We met in a parking lot off the interstate. I was nervous. We’d exchanged photos and back stories and now he was moving from Boston to Maine for me. He’d spent hard time in Arkansas, he was blind in one eye and his teeth were falling out. He was scared and scarred – in my slightly a-tilt world, ideal.

He is Bodega, a puppy-mill rescue, the dog love of my life. As a Boston terrier sire at a puppy mill in Arkansas, he’d been bred until he was 5 years old. Kept outdoors in a wire crate with no kindness or medical care, he was to be shot when he’d outlived his usefulness. His captor gave a rescue group an hour to come get him; his liberators took him out of desperate filth just before Independence Day 2008, and he recently celebrated five years of freedom.

Puppy mills operate in a shadow world that few people know about. Otherwise thoughtful humans who won’t eat an egg from a caged hen or a steak from a factory-farmed cow are still, often inadvertently, supporting puppy mills by buying dogs online or through pet stores.

Puppy mills are commercial breeding facilities where dogs are a cash crop. The owner wants to keep “overhead” low, so dogs are housed outside in stacked wire crates, receiving no medical care, socialization or love.

Well-meaning people wanting to add a specific breed to their families go online and connect with disreputable breeders. The sites show healthy, happy pups. A deal is struck and a puppy is shipped to Maine, often from Midwest or southern states. And don’t be fooled by dogs from Amish communities. Many unsuspecting adopters mistakenly think these dogs are raised in idyllic and bucolic settings. In fact, these breeders are just as vile as the others.

Buying a dog from your local pet store is no better. According to “Madonna of the Mills,” a documentary that investigated gulag-like conditions at puppy mills, nearly 100 percent of pet-shop dogs are from mills. More than half of those dogs are ill with a host of ailments, from giardia to mange to heartworm. If your pet store insists that its suppliers are USDA certified, you should know that means nothing about the health of the dogs or the conditions at the facility.

There are 1 million dogs in puppy mills. When you buy a sweet pup at your local pet store, or have him shipped, realize that his parents are being held in dire, filthy conditions.

When you are ready to open your heart, home (and wallet) to a new dog, your first stop should be your local animal shelter. Maine’s shelters are home to dogs of all stripes and sizes. Many have been surrendered by families who can no longer afford them or make a craven decision to relocate without their family pet. Our most recent addition was a 2-month-old Boston terrier from a mill in Alabama. A Maine family bought him online, shipped him to Maine and quickly learned he had giardia, a parasite that can be transmitted to other animals and people. He was surrendered to the Coastal Humane Society within weeks. Since joining our crew, he’s been treated for giardia and worms, conditions that resulted from squalid conditions where he was bred. We are fortunate to have the resources to provide him with all the medical care he’s needed. But for many families, veterinary expenses on top of the expense of buying a dog are too great.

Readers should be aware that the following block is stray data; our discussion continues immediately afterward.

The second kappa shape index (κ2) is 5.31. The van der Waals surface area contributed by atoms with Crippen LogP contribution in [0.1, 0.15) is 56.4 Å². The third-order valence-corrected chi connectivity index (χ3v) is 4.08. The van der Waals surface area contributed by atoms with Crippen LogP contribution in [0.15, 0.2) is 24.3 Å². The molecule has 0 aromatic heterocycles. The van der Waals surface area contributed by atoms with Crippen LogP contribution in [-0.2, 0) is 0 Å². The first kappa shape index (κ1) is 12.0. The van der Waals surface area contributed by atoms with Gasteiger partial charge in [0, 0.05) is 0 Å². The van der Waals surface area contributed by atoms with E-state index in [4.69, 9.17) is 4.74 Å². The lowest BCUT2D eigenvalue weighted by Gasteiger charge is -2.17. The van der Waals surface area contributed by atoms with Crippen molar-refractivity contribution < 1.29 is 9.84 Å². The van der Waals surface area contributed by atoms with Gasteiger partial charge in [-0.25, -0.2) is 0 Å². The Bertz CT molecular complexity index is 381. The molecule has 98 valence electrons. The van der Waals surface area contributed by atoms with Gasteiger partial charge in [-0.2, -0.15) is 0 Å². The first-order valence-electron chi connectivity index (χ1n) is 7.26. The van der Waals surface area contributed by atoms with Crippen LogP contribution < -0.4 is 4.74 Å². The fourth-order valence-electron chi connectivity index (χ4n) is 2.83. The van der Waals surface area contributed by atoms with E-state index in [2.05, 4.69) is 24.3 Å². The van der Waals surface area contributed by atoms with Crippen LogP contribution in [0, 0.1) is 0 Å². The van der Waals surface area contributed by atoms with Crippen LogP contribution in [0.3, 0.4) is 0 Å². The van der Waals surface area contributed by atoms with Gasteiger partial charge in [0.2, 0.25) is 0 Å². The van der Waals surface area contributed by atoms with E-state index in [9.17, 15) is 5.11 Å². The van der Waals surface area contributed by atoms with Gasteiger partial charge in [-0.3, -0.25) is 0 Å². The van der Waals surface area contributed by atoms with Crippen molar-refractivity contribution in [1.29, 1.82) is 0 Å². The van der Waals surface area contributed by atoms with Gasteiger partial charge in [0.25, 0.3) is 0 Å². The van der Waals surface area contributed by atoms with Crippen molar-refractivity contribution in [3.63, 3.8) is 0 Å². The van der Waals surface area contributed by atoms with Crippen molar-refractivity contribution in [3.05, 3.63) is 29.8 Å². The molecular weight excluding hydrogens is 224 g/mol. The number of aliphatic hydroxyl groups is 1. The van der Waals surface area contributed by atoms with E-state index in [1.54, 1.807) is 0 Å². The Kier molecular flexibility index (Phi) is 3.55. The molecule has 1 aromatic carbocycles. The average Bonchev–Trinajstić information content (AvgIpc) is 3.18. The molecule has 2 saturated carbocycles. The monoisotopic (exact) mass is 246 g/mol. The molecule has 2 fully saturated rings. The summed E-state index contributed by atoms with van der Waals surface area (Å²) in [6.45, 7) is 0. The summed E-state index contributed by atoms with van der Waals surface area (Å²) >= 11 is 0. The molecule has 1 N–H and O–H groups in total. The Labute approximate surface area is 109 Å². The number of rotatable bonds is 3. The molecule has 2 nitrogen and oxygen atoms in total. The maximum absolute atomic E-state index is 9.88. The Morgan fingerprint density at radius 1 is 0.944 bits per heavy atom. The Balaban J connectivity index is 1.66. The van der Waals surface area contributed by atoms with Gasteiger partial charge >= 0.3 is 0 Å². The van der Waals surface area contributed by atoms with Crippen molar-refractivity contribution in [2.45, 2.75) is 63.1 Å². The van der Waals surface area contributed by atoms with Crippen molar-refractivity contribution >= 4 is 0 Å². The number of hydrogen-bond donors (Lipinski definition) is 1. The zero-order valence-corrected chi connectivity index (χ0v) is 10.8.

If you feel you simply must have a certain breed, you have plenty of options without supporting a puppy mill. Use petfinder.com to search by breed, location and age. Google rescue groups for the breed you desire. We’ve shared our home with two lovely lady Rottweilers from a New England rescue group.

And though I don’t support breeding dogs, there are some reputable breeders out there. If you insist on using a breeder, go to the breeder’s facility and witness how the dogs are treated – all of the dogs, not just the puppies. Do not trust pictures posted online of happy, healthy pups. A dog is a big investment of money and time. Don’t skimp on vetting your source.

Do your part to help eradicate the shame of puppy mills in Maine and throughout the U.S.

Kimberly McCall shares her Durham home with one patient human and an assortment of rescue critters.


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